John Hope Franklin: Miles to Go Before He Sleeps





(Historian and civil rights activist John Hope Franklin explains how the movement toward Martin Luther King's dream has been significant—that we can expect a black president 'soon'—but 'not nearly as effective as it should be.')

The life of John Hope Franklin—as poignantly reflected in his autobiography “Mirror to America”(Farrar Straus Giraux)—is not just the story of a single life, but also serves as a chronicle of race relations in 20th century America. Born in 1915 in an all-black town in Oklahoma, Franklin was the youngest of four children raised by college-educated parents. They taught him the importance of education, hard work and most of all dignity. At a time when Jim Crow segregated the South and the Supreme Court’s separate-but-equal ruling justified inferior schools and back-of-the-bus seating for African Americans, Franklin’s parents had the courage to instill in their children the conviction that “no white person was any better than they.” As an activist, author, historian, and the head of President Clinton’s Initiative on Race, Franklin has spent a lifetime teaching that lesson to others.

He assisted Thurgood Marshall prepare the Supreme Court case for 1954's Brown v. Board of Education, which ended up desegregating schools in America. He marched for civil rights in Montgomery, Ala., in 1965. He authored 15 books on history and race relations. Yet on the very night he was awarded the Presidential Medal of Freedom in 1995—the highest honor bestowed upon an American civilian—he found himself in the ironic position of directing a woman to the coat check attendant after she handed him her ticket stub and demanded her coat. Currently the James B. Duke Professor Emeritus of History at Duke University, Franklin, 92, remains committed to educating the public. In honor of Martin Luther King Day, he shared his views on civil rights, education, and race relations with NEWSWEEK's Karen Fragala Smith. Excerpts:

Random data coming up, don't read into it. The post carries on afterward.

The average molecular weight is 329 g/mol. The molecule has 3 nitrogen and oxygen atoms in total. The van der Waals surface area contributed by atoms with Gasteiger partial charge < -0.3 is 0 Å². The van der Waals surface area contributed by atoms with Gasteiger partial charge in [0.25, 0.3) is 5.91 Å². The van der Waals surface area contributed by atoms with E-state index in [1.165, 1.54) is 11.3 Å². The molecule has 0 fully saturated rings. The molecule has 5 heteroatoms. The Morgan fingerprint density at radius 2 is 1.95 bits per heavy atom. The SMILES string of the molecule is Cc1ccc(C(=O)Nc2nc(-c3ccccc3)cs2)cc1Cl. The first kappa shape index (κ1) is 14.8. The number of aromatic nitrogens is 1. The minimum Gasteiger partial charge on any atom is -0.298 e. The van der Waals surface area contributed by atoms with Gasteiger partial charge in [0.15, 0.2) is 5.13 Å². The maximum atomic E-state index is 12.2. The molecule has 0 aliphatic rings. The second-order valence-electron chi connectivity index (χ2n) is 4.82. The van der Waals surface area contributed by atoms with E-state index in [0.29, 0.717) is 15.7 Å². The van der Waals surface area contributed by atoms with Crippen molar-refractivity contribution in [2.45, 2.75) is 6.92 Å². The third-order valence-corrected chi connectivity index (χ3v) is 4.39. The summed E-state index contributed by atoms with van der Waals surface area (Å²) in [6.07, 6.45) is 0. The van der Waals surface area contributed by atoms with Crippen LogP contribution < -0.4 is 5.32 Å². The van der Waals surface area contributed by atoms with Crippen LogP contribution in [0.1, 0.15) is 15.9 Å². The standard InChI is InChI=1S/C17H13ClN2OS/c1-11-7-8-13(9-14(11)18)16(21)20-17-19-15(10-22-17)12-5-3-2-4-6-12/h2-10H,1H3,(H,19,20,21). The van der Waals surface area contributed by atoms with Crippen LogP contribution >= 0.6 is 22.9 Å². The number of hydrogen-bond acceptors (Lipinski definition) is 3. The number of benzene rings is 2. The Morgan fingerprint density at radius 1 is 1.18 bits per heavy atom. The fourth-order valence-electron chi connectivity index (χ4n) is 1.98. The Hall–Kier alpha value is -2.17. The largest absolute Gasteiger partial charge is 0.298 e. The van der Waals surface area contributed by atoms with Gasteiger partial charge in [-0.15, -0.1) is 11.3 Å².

NEWSWEEK: Brown v. the Board of Education changed the law and made history, but what does it take for a society to eliminate discrimination from people’s hearts and minds?
John Hope Franklin: You don’t need to change their hearts; you need to change their practice. Here’s what the problem is. The Supreme Court decision was handed down on the 17th of May 1954, and what was the reaction of almost a third of the Senate? They challenged people not to obey the Supreme Court Decision. In other words, it was better to become outlaws than to obey a decision with which they disagreed. If you have people in responsible positions like the Senate not obeying the law, then what chance do you have of Joe [Citizen] obeying the law?...


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